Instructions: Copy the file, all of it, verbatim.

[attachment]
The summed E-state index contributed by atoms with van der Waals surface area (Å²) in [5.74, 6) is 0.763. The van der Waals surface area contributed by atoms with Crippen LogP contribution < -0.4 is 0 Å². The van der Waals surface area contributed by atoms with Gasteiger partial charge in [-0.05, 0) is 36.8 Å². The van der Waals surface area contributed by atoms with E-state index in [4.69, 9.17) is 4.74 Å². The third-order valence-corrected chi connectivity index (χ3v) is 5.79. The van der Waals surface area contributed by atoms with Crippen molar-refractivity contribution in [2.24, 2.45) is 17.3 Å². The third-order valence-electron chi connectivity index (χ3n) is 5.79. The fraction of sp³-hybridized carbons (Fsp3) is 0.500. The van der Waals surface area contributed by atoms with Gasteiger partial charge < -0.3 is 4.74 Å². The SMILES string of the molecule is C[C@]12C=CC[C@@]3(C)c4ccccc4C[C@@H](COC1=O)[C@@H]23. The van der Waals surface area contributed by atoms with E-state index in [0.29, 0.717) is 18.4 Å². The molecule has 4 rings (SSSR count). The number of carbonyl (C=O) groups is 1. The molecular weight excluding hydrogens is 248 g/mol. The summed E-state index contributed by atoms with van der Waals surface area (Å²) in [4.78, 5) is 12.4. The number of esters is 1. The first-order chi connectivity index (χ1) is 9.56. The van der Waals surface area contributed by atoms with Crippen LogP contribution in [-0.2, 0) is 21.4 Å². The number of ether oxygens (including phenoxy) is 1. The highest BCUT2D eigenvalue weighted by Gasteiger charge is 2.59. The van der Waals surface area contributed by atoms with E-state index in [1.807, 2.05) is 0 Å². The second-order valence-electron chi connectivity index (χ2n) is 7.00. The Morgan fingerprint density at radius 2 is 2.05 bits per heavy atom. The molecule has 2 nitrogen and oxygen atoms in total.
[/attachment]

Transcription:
The summed E-state index contributed by atoms with van der Waals surface area (Å²) in [5.74, 6) is 0.763. The van der Waals surface area contributed by atoms with Crippen LogP contribution < -0.4 is 0 Å². The van der Waals surface area contributed by atoms with Gasteiger partial charge in [-0.05, 0) is 36.8 Å². The van der Waals surface area contributed by atoms with E-state index in [4.69, 9.17) is 4.74 Å². The third-order valence-corrected chi connectivity index (χ3v) is 5.79. The van der Waals surface area contributed by atoms with Crippen molar-refractivity contribution in [2.24, 2.45) is 17.3 Å². The third-order valence-electron chi connectivity index (χ3n) is 5.79. The fraction of sp³-hybridized carbons (Fsp3) is 0.500. The van der Waals surface area contributed by atoms with Gasteiger partial charge < -0.3 is 4.74 Å². The SMILES string of the molecule is C[C@]12C=CC[C@@]3(C)c4ccccc4C[C@@H](COC1=O)[C@@H]23. The van der Waals surface area contributed by atoms with E-state index in [0.29, 0.717) is 18.4 Å². The molecule has 4 rings (SSSR count). The number of carbonyl (C=O) groups is 1. The molecular weight excluding hydrogens is 248 g/mol. The summed E-state index contributed by atoms with van der Waals surface area (Å²) in [4.78, 5) is 12.4. The number of esters is 1. The first-order chi connectivity index (χ1) is 9.56. The van der Waals surface area contributed by atoms with Crippen LogP contribution in [-0.2, 0) is 21.4 Å². The number of ether oxygens (including phenoxy) is 1. The highest BCUT2D eigenvalue weighted by Gasteiger charge is 2.59. The van der Waals surface area contributed by atoms with E-state index in [1.807, 2.05) is 0 Å². The second-order valence-electron chi connectivity index (χ2n) is 7.00. The Morgan fingerprint density at radius 2 is 2.05 bits per heavy atom. The molecule has 2 nitrogen and oxygen atoms in total.